A reference structure of concepts has the further benefit of providing a logical reference structure for instances as well. While Wikipedia is perhaps the most comprehensive collection of humanity-wide instances, no single source can or will be complete in scope. Thus, we foresee specialty sources ranging from the companies in Wikicompany to plants and animals in the Encyclopedia of Life or thousands of other rich instance sources also acting as reference hubs.
How do each of these rich instance sources relate to one another? What is the subject concept or topical basis by which they overlap or complement? What is the framework and graph structure of knowledge to give this information context? These are the benefits brought by a structure of reference concepts, independent from the specifics of the reference structure itself.
Another key consideration is that broad-scale acceptance is important. An express purpose of UMBEL is to aid the interconnection of related content using broadly accepted foundations.
Since the Web’s inception fifteen years ago, there have been various alternatives tried or in ascendance for organizing and bringing structure to Web content. Some of these may be too static and inflexible, others perhaps too arbitrary or parochial. All approaches to date have had little collective success.
There are also new and exciting developments in social networks and user-driven content and structure arising from areas such as tagging or Wikipedia (and wikis in general). But it is not clear that bottom-up contributions suitable to individual articles or topics can lead to coherent structural frameworks; arguably, they have not yet so far. And then there are sporadic government or corporate or trade association initiatives as well.
Here is a summary of alternate approaches:
Since inception, the stated intent of the UMBEL project was to base its subject structure on extant systems. To minimize development time, the structure needed to be drawn from one of the categories above. Possible development of a de novo structure was rejected because of development time and the low probability of gaining acceptance in the face of so many competing alternatives.
The granddaddy of knowledge bases suitable to all human content and knowledge is Cyc. Because of its more than 20-year history, Cyc brings with it considerable strengths and some weaknesses.
Amongst all alternatives, Cyc rapidly emerged as the leading candidate. While its strengths warranted close attention, its weaknesses also suggested a considerable effort to overcome them. This combination compelled the need for a significant investigation and due diligence.
First, here are OpenCyc’s strengths:
Literally, after months of investigation and involvement, the richness of practical uses to which the OpenCyc knowledge base can be applied are still revealing themselves.
But there are weaknesses and problems with Cyc.
To be sure, there are some individuals and perhaps some historical criticisms of Cyc that involved fears of Big Brother or grandiose claims about artificial intelligence or machine reasoning. These are criticisms of hype, immaturity or ignorance; they are different than the drawbacks observed by our UMBEL project and not further discussed here.
In UMBEL’s investigation of Cyc, we observed these drawbacks:
Surprisingly, for a system of its age and evolution, Cyc seems to have adhered well to naming conventions and other standards.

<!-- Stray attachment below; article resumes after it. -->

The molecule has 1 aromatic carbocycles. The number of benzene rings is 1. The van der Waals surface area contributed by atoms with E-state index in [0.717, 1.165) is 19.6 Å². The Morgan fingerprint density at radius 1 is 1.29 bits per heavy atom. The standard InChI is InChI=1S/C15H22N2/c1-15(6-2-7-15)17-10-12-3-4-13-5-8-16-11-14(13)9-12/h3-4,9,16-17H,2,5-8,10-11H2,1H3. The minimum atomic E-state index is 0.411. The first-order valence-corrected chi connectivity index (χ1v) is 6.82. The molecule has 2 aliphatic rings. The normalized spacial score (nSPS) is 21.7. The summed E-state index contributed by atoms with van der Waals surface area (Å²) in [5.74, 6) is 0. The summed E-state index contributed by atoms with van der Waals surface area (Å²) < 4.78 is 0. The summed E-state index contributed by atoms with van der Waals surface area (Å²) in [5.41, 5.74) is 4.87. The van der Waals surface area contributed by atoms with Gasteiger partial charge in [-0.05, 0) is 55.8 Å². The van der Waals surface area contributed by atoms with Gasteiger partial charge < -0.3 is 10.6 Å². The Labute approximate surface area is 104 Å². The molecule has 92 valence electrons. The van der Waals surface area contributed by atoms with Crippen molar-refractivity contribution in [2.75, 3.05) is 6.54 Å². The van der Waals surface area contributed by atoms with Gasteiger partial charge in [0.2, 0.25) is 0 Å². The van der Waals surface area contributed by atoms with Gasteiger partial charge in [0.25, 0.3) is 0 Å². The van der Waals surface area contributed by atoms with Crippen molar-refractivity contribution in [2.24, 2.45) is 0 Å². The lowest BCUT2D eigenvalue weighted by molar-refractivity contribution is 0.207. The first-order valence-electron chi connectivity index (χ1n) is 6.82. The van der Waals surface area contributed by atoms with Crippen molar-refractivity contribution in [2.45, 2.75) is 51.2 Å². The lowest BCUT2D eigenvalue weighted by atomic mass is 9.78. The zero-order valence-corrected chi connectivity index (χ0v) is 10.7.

UMBEL’s project diligence thus found the biggest issue going forward to be the cruft in the system. There is a solid structure underneath Cyc, but one that is too often obscured and not made as shiny and clean as it deserves.
Five months of nearly full-time due diligence was devoted to this question of the suitability of Cyc as the intellectual grounding for UMBEL.
On balance, OpenCyc’s benefits significantly outweighed its weaknesses. This balance also stands considerably superior to all potential alternatives.
An important factor through this deliberation was the commitment of Cycorp and The Cyc Foundation to the aims of UMBEL, and the willingness of those organizations to lend time and effort to promote UMBEL’s aims. Twenty years of development and the investment of decades of human effort and scrutiny provides a foundation of immense solidity.
Though perhaps Wikipedia (or something like it also based on broad Web input) might emerge with the scope and completeness of Cyc, that prospect is at minimum some years away and by no means certain. No other current framework than Cyc can meet UMBEL’s immediate purposes. Moreover, as stated at the outset, UMBEL’s purpose is pragmatic. We will leave it to others to argue the philosophical nuances of ontology design and “truth” while we get on with the task of creating context of real value.
The next decision was to base all UMBEL subject concepts on existing concepts in OpenCyc.
This means that UMBEL inherits all of the structural relations already in OpenCyc. It also means that UMBEL can act as a sort of contextual middleware between unstructured Web content and the inferential and tools infrastructure within OpenCyc (and beyond into ResearchCyc and Cyc for commercial purposes) and back again to the Web. We term this “roundtripping” and the capability is available for any of the 21,000 subject concepts vetted from OpenCyc within UMBEL.
Having made these commitments, our next effort was to break out the brushes, roll up the sleeves, and plunge into a Spring session of deep cleaning. This effort to vet and clean OpenCyc will be documented in the Technical Report to accompany the first release of the UMBEL ontology. We think you’ll like its shiny new look.